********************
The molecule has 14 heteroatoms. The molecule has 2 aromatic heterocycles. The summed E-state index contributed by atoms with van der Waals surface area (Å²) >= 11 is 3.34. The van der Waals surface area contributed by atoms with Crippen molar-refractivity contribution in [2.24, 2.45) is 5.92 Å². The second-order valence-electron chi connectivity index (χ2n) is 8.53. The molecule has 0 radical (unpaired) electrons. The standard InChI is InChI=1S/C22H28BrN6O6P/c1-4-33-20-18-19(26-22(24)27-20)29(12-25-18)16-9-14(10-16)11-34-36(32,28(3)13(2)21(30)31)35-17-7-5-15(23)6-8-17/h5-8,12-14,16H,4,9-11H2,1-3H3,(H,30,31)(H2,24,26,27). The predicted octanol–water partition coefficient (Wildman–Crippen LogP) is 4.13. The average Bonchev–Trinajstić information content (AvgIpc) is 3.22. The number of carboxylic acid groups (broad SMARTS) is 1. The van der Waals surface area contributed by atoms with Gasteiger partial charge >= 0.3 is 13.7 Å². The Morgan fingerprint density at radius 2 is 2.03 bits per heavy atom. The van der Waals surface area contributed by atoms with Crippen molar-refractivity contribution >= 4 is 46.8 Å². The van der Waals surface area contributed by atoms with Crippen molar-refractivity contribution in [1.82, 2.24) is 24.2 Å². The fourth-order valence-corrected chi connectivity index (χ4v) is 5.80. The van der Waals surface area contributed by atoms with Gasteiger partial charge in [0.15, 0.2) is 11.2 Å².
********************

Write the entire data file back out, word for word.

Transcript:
The molecule has 14 heteroatoms. The molecule has 2 aromatic heterocycles. The summed E-state index contributed by atoms with van der Waals surface area (Å²) >= 11 is 3.34. The van der Waals surface area contributed by atoms with Crippen molar-refractivity contribution in [2.24, 2.45) is 5.92 Å². The second-order valence-electron chi connectivity index (χ2n) is 8.53. The molecule has 0 radical (unpaired) electrons. The standard InChI is InChI=1S/C22H28BrN6O6P/c1-4-33-20-18-19(26-22(24)27-20)29(12-25-18)16-9-14(10-16)11-34-36(32,28(3)13(2)21(30)31)35-17-7-5-15(23)6-8-17/h5-8,12-14,16H,4,9-11H2,1-3H3,(H,30,31)(H2,24,26,27). The predicted octanol–water partition coefficient (Wildman–Crippen LogP) is 4.13. The average Bonchev–Trinajstić information content (AvgIpc) is 3.22. The number of carboxylic acid groups (broad SMARTS) is 1. The van der Waals surface area contributed by atoms with Gasteiger partial charge >= 0.3 is 13.7 Å². The Morgan fingerprint density at radius 2 is 2.03 bits per heavy atom. The van der Waals surface area contributed by atoms with Crippen molar-refractivity contribution >= 4 is 46.8 Å². The van der Waals surface area contributed by atoms with Crippen molar-refractivity contribution in [1.82, 2.24) is 24.2 Å². The fourth-order valence-corrected chi connectivity index (χ4v) is 5.80. The van der Waals surface area contributed by atoms with Gasteiger partial charge in [0.15, 0.2) is 11.2 Å².